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The United States has the highest annual per capita health expenditures of developed countries, yet its population still faces significant health challenges. Many changes to the system are being proposed to address current inadequacies.

To respond to the needs of an increasingly unhealthy population comprised of individuals with multiple chronic conditions, one goal of these changes is higher quality care at reduced cost, with a shift in focus from utilization of specialized care for the treatment of late-stage disease to an emphasis on patient-centered approaches and coordinated care teams that promote wellness and effective disease management.

The evolving healthcare system includes new delivery models in which primary care physicians and nurses are assuming more significant roles, with the patient more involved in decision-making and self-care. These changes require the development of inexpensive and easy-to-use medical devices and information sharing tools that provide timely health status information at the point of care.

To address these challenges, the NIBIB created the Point-of-Care Technologies Research Network (POCTRN) in 2007. POCTRN’s purpose is to drive the development of appropriate point of care diagnostic technologies through collaborative efforts that merge scientific and technological capabilities with clinical need.


The mission of the JHU Center for Point-of-Care Tests for Sexually Transmitted Diseases is to create and test unique methods for the diagnosis of sexually transmitted diseases, including the home delivery of over-the-counter (OTC) tests to end-users via the internet. Additionally, our center will develop novel approaches for measuring acceptability and accuracy of point-of-care and OTC-type assays in primary care settings with comparisons between trained and untrained users.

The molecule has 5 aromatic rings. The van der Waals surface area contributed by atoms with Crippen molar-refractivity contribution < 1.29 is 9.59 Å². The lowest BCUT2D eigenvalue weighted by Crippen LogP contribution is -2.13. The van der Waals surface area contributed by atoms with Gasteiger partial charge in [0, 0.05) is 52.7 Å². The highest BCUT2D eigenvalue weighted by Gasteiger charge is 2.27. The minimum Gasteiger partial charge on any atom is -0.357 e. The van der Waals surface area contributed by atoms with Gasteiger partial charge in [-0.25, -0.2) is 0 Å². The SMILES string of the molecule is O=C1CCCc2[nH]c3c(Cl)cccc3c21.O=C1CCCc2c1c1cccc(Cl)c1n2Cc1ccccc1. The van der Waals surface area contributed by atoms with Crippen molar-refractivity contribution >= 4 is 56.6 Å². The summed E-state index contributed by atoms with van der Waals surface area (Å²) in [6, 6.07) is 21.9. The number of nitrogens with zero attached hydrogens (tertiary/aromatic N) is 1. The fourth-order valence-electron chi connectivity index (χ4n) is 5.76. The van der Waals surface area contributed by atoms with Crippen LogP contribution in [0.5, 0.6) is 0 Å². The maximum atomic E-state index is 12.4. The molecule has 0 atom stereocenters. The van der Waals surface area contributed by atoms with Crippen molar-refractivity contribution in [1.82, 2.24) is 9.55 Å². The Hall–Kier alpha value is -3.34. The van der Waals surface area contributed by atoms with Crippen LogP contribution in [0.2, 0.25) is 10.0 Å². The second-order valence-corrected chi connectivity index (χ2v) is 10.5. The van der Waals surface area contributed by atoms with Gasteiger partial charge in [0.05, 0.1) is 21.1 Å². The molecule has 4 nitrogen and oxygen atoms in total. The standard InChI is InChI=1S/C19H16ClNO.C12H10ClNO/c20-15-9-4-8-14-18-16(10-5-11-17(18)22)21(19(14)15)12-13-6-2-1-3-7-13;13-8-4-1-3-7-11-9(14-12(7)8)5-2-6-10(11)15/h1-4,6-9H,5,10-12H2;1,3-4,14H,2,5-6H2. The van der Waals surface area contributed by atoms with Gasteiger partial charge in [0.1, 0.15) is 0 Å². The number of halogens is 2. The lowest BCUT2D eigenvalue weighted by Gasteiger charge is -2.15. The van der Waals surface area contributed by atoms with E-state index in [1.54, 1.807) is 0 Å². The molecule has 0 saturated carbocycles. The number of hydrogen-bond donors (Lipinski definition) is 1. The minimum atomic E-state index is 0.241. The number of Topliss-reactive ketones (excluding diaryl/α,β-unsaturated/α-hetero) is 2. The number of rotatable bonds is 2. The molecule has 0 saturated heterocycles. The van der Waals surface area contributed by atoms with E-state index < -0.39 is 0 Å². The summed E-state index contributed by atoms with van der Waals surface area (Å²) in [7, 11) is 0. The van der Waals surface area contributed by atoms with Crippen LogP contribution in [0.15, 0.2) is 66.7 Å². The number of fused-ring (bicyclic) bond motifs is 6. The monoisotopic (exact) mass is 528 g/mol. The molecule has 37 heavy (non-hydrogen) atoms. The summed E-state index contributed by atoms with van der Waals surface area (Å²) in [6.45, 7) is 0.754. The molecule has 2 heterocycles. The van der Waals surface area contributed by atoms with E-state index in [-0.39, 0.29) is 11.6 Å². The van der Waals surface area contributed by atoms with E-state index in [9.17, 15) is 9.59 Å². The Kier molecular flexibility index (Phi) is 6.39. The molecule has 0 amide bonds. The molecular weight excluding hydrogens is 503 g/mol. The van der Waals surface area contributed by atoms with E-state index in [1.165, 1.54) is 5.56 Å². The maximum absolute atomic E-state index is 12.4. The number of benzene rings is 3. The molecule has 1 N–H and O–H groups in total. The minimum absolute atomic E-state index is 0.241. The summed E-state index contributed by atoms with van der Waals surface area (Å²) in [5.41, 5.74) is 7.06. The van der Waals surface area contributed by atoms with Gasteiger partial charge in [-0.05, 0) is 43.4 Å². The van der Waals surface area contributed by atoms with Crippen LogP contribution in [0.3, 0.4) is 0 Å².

As the number of primary care providers diminishes and the need for primary care increases, there is an urgent need to increase the capacity of providers to care for more patients without a decrease in the quality of care and without unduly burdening the providers, patients, or their families.

Funded in 2012 for a five-year period by the National Institute of Biomedical Imaging and Bioengineering (NIBIB) Point-of-Care Technologies Research Network (POCTRN), CIMIT is creating a national “center-without-walls” for rapid transformation of emerging point-of-care (POC) technologies into commercially viable, clinically focused solutions for improving primary healthcare.